Banner webinar 12 november 2020

Stimulating and Recording Neuronal Activity During Traditional fMRI, and The Benefits When Doing This at “Zero” Echo Time

Given the increasing use of fMRI, studying neurovascular coupling is essential to better interpret what the fMRI signal means. It is also crucial to develop new fMRI techniques that can avoid anesthesia confounds, reduce distortion, and improve sensitivity.
This webinar took place on November 12th 2020

Register to download slides & media


Dr. Ian Shih from the University of North Carolina (UNC) will begin this webinar by shedding light on the not always straightforward relationship between neuronal activity and hemodynamic responses. Shih will discuss techniques capable of stimulating and recording neuronal activity during EPI-based fMRI, including electrical deep brain stimulation, optogenetics, electrophysiology, fast-scan cyclic voltammetry, and optical fiber photometry, and share an example using these tools to study neurovascular coupling. The second half of the webinar will be led by rising scientist Martin MacKinnon also from UNC, who recently won the Bruker Award, which Bruker announced during the ISMRM. MacKinnon will introduce the method to acquire fMRI data at “zero” echo time and discuss its advantages over traditional fMRI techniques.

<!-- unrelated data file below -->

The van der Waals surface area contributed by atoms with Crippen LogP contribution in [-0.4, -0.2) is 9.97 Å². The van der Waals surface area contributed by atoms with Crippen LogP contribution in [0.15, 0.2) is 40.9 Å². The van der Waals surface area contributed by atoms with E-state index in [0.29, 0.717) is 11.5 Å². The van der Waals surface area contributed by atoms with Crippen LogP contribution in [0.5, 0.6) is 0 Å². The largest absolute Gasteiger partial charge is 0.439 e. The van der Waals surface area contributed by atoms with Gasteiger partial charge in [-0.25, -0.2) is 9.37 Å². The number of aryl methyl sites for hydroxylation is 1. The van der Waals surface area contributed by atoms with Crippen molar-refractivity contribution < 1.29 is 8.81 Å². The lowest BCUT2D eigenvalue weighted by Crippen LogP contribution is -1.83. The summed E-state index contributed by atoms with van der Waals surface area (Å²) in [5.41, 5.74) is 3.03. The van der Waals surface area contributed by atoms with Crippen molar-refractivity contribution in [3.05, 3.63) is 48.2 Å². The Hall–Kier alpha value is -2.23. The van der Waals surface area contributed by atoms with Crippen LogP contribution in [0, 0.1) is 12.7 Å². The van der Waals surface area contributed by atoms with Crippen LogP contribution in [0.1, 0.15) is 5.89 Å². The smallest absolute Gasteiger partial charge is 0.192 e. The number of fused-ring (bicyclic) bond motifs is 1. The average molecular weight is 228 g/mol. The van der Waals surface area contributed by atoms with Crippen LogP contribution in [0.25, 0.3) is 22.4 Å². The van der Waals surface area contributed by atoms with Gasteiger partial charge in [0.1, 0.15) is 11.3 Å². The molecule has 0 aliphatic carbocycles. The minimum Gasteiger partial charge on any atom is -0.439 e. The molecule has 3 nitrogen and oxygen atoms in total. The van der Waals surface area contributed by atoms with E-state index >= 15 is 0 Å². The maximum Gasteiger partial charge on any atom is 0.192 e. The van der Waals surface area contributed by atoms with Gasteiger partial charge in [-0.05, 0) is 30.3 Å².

What to expect

This webinar will discuss neuromodulation and recording techniques that can be performed simultaneously with fMRI and demonstrate how these tools can be used to address a specific research question related to neurovascular coupling. Additionally, fMRI using zero echo time will be introduced and its strengths for fMRI applications will be demonstrated.

Who should attend?

This webinar is of interest to researchers wishing to solidify their knowledge about recording and stimulating neuronal activity during fMRI as well as those interested in conscious imaging, avoiding anesthesia confounds, reducing imaging distortion, and improving detection sensitivity.


Dr. Ian Shih
Dr. Ian Shih
Director of the Center for Animal MRI (CAMRI) University of North Carolina at Chapel Hill
Dr. Ian Shih is the Director of the Center for Animal MRI (CAMRI) at the University of North Carolina (UNC) at Chapel Hill, USA.
Martin J. MacKinnon
Martin J. MacKinnon
PhD Student University of North Carolina
Martin MacKinnon is a graduate student at UNC CAMRI who recently received the 1st place Bruker Award for his work on fMRI at “zero”echo time.